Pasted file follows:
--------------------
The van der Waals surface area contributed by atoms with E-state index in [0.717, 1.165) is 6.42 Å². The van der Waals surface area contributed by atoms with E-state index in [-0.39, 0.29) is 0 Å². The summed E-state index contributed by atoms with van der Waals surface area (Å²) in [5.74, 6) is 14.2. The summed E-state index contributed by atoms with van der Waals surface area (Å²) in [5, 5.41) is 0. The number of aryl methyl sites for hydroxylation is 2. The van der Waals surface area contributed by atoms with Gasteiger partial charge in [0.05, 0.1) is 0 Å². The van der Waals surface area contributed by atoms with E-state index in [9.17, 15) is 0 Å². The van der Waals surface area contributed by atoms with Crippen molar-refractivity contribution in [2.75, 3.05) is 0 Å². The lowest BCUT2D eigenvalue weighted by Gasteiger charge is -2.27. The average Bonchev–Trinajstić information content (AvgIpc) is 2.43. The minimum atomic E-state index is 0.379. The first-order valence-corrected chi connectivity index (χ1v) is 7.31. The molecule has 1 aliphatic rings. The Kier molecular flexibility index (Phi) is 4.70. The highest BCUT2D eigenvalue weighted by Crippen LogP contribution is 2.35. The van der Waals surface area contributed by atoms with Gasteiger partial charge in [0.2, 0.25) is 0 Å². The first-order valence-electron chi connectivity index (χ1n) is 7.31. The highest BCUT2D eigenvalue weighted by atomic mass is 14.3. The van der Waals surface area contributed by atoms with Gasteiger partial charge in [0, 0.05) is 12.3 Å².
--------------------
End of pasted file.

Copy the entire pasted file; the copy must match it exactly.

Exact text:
The van der Waals surface area contributed by atoms with E-state index in [0.717, 1.165) is 6.42 Å². The van der Waals surface area contributed by atoms with E-state index in [-0.39, 0.29) is 0 Å². The summed E-state index contributed by atoms with van der Waals surface area (Å²) in [5.74, 6) is 14.2. The summed E-state index contributed by atoms with van der Waals surface area (Å²) in [5, 5.41) is 0. The number of aryl methyl sites for hydroxylation is 2. The van der Waals surface area contributed by atoms with Gasteiger partial charge in [0.05, 0.1) is 0 Å². The van der Waals surface area contributed by atoms with E-state index in [9.17, 15) is 0 Å². The van der Waals surface area contributed by atoms with Crippen molar-refractivity contribution in [2.75, 3.05) is 0 Å². The lowest BCUT2D eigenvalue weighted by Gasteiger charge is -2.27. The average Bonchev–Trinajstić information content (AvgIpc) is 2.43. The minimum atomic E-state index is 0.379. The first-order valence-corrected chi connectivity index (χ1v) is 7.31. The molecule has 1 aliphatic rings. The Kier molecular flexibility index (Phi) is 4.70. The highest BCUT2D eigenvalue weighted by Crippen LogP contribution is 2.35. The van der Waals surface area contributed by atoms with Gasteiger partial charge in [0.2, 0.25) is 0 Å². The first-order valence-electron chi connectivity index (χ1n) is 7.31. The highest BCUT2D eigenvalue weighted by atomic mass is 14.3. The van der Waals surface area contributed by atoms with Gasteiger partial charge in [0, 0.05) is 12.3 Å².